Day One is a gorgeous journaling app made for the Mac and the iPhone and iPad (via a universal app). It's a great way to begin to collect your thoughts and experiences, with deep functions to grow as you find yourself writing more and collecting more of your life into it. Much of what you might want to remember is automatically recorded by Day One, such as the location of the post, the weather when you posted, and date and time. As a result, you can view the timeline of your entries or a map, and review what you were thinking, what you experienced, where and when.

This combination can create many insights as you review your year, look forward to the next, set your goals, and consider what's possible.

I also like that I can write in Drafts and then use an action to enter those thoughts into Day One. I'm not always sure when I start writing in Drafts what I will want to do with the thought once it's more complete!

So, here's my thought for you today: what would your life be if you began to write more, record more, review more, and be more intentional about what's next?

It's just a thought. But, it has the power to change your future.

App of the Week: OmniFocus

I'm sitting here in my office prepping this blog post on a snowy Colorado afternoon. As I looked down the list of apps I've created for this series, I got to thinking about the one that would really help as we turn the corner to a new year. That one is OmniFocus, available separately for iPhone, iPad, and Mac. Before I get into the details of the app, understand that I buy into the Getting Things Done (GTD) philosophy of productivity:

  1. Capture: Get everything out of your head and into a trusted system,
  2. Clarify: Process what it means,
  3. Organize: Put it where it belongs and where you'll see it when you can do it,
  4. Reflect: Review frequently, and
  5. Engage: Do what there is to do.

This set of simple steps is very difficult to actually do consistently. There is so much demand on our time these days, with the ubiquitous Internet, always-on communications, and ever-faster pace of innovation and work. Yet, it is the only way I have discovered to know what is "on my list," what is "off my list," what is "waiting for something or someone outside my direct control," and so on. It doesn't mean you'll get everything done. It does mean that you'll get more of the most important things done.

So, what about OmniFocus?

While there are a number of "to do list" apps, some of which are less costly (including some which are free), OmniFocus is the one I've chosen to use consistently because it allows me to best set up my life in alignment with GTD.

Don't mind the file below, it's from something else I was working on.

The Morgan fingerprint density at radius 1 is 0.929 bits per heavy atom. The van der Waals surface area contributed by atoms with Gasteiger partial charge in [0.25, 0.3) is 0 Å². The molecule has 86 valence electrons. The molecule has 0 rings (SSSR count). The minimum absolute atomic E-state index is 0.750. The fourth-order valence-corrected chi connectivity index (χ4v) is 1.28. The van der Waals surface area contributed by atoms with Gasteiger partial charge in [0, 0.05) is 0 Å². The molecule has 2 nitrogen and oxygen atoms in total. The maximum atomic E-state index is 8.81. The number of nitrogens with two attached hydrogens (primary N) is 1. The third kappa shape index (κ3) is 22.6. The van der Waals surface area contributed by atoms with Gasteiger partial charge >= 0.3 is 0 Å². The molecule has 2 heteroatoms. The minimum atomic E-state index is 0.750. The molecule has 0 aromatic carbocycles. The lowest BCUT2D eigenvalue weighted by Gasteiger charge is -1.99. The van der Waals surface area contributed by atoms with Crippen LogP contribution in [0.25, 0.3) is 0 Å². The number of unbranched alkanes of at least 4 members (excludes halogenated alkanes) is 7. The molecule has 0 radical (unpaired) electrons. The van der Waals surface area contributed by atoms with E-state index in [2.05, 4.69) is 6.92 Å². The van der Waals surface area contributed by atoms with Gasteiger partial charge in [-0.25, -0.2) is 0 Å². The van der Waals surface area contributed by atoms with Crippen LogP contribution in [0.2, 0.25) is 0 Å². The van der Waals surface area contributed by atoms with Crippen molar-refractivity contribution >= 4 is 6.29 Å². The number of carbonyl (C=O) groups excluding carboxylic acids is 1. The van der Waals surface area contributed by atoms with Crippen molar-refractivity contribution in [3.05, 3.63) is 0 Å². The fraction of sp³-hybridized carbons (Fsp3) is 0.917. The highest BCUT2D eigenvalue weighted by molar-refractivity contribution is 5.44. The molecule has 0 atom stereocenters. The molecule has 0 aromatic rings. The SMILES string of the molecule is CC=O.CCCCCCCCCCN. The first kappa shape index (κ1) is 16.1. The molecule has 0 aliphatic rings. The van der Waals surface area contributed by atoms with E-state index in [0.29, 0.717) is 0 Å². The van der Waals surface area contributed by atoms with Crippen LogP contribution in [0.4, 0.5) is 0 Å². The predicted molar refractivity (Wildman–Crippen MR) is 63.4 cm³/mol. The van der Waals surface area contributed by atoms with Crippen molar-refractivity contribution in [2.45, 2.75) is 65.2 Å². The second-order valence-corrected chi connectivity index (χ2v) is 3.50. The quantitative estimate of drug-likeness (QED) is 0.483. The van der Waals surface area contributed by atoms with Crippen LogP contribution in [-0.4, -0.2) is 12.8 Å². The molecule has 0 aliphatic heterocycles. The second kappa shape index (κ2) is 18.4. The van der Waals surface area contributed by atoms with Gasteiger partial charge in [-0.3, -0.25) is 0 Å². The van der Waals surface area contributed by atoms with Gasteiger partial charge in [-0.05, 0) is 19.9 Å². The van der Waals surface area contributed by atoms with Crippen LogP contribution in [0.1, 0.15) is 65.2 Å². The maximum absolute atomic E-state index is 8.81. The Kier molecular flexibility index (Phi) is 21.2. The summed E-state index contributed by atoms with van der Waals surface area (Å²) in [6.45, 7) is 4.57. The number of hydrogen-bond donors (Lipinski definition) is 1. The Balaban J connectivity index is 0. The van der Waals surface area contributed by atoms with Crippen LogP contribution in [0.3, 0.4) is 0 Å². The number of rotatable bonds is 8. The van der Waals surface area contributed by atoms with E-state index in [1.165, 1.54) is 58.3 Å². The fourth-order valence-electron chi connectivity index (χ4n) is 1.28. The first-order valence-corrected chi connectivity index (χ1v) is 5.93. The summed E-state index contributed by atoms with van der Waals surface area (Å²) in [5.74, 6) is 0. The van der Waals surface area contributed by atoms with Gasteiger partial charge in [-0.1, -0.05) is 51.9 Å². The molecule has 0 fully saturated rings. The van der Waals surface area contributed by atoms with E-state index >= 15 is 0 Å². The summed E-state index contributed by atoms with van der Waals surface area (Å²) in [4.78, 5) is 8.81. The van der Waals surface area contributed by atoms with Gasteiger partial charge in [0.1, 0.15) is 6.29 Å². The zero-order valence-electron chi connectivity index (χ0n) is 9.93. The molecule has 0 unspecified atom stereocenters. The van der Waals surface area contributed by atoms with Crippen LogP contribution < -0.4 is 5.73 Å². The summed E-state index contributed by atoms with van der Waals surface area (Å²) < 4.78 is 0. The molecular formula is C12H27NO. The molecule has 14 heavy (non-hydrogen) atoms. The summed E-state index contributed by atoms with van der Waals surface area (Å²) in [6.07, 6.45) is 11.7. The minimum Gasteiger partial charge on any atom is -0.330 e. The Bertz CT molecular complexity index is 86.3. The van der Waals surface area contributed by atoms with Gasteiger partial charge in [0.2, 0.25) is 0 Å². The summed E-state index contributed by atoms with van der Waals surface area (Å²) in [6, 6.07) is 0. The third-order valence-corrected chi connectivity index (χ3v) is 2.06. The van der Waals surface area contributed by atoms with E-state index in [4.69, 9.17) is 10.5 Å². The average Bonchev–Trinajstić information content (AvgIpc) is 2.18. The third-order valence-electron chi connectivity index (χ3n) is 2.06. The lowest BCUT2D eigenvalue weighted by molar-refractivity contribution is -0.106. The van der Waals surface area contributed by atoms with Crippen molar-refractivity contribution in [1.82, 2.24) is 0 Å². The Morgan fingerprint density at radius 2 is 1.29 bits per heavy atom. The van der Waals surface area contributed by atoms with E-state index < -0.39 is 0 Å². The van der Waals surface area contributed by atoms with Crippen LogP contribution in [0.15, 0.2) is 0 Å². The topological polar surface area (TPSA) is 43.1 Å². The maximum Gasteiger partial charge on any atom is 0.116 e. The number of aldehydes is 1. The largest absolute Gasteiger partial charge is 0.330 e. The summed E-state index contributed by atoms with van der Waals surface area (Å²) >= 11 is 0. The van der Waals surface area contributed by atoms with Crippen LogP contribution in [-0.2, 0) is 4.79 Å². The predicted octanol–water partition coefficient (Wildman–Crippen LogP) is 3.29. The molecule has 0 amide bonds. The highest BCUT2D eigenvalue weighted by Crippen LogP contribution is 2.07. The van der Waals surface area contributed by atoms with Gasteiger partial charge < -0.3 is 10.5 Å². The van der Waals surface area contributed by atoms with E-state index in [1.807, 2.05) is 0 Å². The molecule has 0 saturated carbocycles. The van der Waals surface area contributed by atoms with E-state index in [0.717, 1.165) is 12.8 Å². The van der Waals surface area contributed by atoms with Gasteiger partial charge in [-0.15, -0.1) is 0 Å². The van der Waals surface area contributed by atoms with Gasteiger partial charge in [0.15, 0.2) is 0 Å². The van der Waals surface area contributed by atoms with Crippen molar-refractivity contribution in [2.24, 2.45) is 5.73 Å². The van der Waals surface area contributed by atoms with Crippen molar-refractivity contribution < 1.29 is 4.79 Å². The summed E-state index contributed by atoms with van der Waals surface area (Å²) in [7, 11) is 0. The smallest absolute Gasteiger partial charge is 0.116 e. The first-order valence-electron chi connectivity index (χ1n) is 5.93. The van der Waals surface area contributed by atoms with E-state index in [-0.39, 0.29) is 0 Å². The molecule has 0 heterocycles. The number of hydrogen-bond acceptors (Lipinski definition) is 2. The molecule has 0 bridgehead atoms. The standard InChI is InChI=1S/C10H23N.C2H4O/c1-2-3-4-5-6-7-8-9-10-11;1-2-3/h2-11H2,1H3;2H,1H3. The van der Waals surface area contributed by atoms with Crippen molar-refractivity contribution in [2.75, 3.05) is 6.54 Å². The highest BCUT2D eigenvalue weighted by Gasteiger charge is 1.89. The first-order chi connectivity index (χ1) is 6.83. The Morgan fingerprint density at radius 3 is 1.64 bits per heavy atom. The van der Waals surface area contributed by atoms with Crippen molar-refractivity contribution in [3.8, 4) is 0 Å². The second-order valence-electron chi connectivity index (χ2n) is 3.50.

While OmniGroup describes OmniFocus on their web site, I approach it differently. Specifically, I look at how it enables each of the steps of GTD:

  1. The OmniFocus Inbox is the capture point. Whenever I come up with a new idea or an item appears that I need to address, I put it into the Inbox. That's my capture spot. I even put emails into the Inbox if they represent an action I need to take. This means there is only one place for my actions. OmniFocus does a good job of providing links back to the mail items, so I can file them in my Archive at the time I capture them.
  2. I review the Inbox during breaks in my day, and ask the GTD questions about each item. Based on what the item is, I take the appropriate action, whether addressing it right then, putting it as an action step into a project, or otherwise filing it. These are the Clarify and Organize steps.
  3. I perform a Weekly Review, checking all of the "still to do" items in OmniFocus and adjusting them as appropriate.
  4. I use Contexts (the various locations, tools, and energy levels of my life) to look at only those things that I can do at a particular time. For example, when I'm on a plane, I don't usually purchase Internet access. So, if a task requires Internet access, there is no need for me to see it during a flight. Thus, my "In-flight" context doesn't include those items.

Using OmniFocus I am able to maintain my sanity. I capture items before I forget them, I have one place where I look for actions to do, and I keep the available actions as clean as possible.

How do you get things done?

App of the Week: 1Password

So far today, I've logged into a dozen or so accounts on the Internet. I've logged in from my iPhone, my iPad, and my Macs. I've done some shopping, commented on some blog posts, reviewed RSS feeds, and more. Every one of the accounts has a complex password made up of a random set of numbers, letters, and punctuation. As an expert in cybersecurity, it'd be pretty embarrassing to have my accounts cracked. So, I'm careful. And the most useful tool in my arsenal is 1Password. When you do log into your accounts, how do you do it? Do you use one password for multiple accounts? Are your passwords easy for you to remember? How can you be sure they won't be easily guessed?

While there are a number of strategies for coming up with strong passwords, like this one from xkcd:

there are alternatives in the form of applications like 1Password that simplify the entire process, and given the large set of accounts we all typically have, I highly recommend it.